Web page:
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This article should be kept separate because it is about a unit of measurement and not about the Sun itself. To merge it would be like merging kilogram to platinum or iridium just because the kilogram is still measured according to a block of platinum-iridium alloy to this day. Flyingtoaster1337 04:05, 25 January 2007 (UTC)
Yes, keep it. The "solar radius" unit sometimes causes confusion, because there are published evolutionary tracks for the Sun where the radius is tabulated in solar radii ... and because the unit is fixed at the current value but the sun does change size, in general the radius of the Sun in those tracks is not 1.00 solar radii. BSVulturis (talk) 18:24, 8 February 2008 (UTC)
I'm having trouble understanding this simple concept. I was trying to compare the sizes of the Sun, Arcturus, Betelgeuse and VY Canis Major. I googled for other sources and found only deeply technical pages.
1. Why is radius used instead of diameter? 2. A list of accurate size comparisons between the Sun, other stars and the giant stars would be great. 3. A connection or explanation (if possible) between increase in size and the resulting increase of mass. 4. If I trusted my understanding of this concept I could make an illustration for wikipedia showing the relative sizes. (my 8th grade science students really enjoyed my preliminary illustrations) 220.127.116.11 (talk) 01:24, 28 March 2008 (UTC) WNettles 3 March 2008
1. The solar radius unit is chiefly used by practitioners in the stellar astrophysics business. In a number of the equations for computing stellar structure, the best variable to specify is distance from the center. Consequently, the solar radius rather than the solar diameter is the "most natural" yardstick with which to specify stellar sizes.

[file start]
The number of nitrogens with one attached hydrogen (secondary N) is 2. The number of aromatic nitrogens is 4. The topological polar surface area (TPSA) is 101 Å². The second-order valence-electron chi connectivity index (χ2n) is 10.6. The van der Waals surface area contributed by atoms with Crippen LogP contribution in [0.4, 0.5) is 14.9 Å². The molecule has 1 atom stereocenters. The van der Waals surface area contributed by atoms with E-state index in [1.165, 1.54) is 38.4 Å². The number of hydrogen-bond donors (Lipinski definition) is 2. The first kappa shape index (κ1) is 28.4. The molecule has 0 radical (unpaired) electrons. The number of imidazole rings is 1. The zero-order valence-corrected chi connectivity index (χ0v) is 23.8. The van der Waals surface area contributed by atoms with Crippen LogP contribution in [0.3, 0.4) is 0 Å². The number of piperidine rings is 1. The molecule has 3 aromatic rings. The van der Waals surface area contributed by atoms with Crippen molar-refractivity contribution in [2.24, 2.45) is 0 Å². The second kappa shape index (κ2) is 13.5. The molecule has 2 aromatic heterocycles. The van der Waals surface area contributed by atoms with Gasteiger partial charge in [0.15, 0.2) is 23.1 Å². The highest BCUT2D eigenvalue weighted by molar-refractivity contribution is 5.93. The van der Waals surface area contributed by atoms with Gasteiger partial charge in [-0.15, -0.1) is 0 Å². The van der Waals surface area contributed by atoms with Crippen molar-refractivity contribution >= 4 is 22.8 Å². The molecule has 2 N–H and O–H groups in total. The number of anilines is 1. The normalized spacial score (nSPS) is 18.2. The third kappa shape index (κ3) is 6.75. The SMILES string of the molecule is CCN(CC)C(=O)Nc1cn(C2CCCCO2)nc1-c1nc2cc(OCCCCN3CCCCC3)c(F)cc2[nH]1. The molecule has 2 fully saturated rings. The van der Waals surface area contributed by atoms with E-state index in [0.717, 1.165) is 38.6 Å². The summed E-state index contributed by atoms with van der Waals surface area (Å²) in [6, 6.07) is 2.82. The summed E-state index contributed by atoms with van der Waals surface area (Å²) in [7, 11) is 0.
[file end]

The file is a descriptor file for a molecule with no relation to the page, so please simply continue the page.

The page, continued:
2. Direct measurements of stellar size in linear units are rare, limited to eclipsing binary stars with good double-lined spectroscopic binary orbit solutions. Stellar sizes usually are computed from an angular diameter and the stellar distance, each of which have their own uncertainties. Such stellar sizes can be computed fairly easily, but I'd have to do some rooting about on the Web to find a list of sizes that I could verify were done right in order to link that as a data source.
3. This can't be done, except in a very general way for quite restricted evolutionary stages of stars. Stellar radius varies with time for any star because of stellar evolution. A consequence of this is a given stellar radius happens for an enormous range of stellar masses, but at different evolutionary stages. To see this, look at a Hertzsprung-Russell Diagram; in the theoretical version of that, whose axes are log luminosity versus log surface temperature, one particular value for the stellar radius corresponds to a diagonal line in that diagram.
4. I think that's well worth doing! I'll see if I can find a useful page of stellar radii and link it here.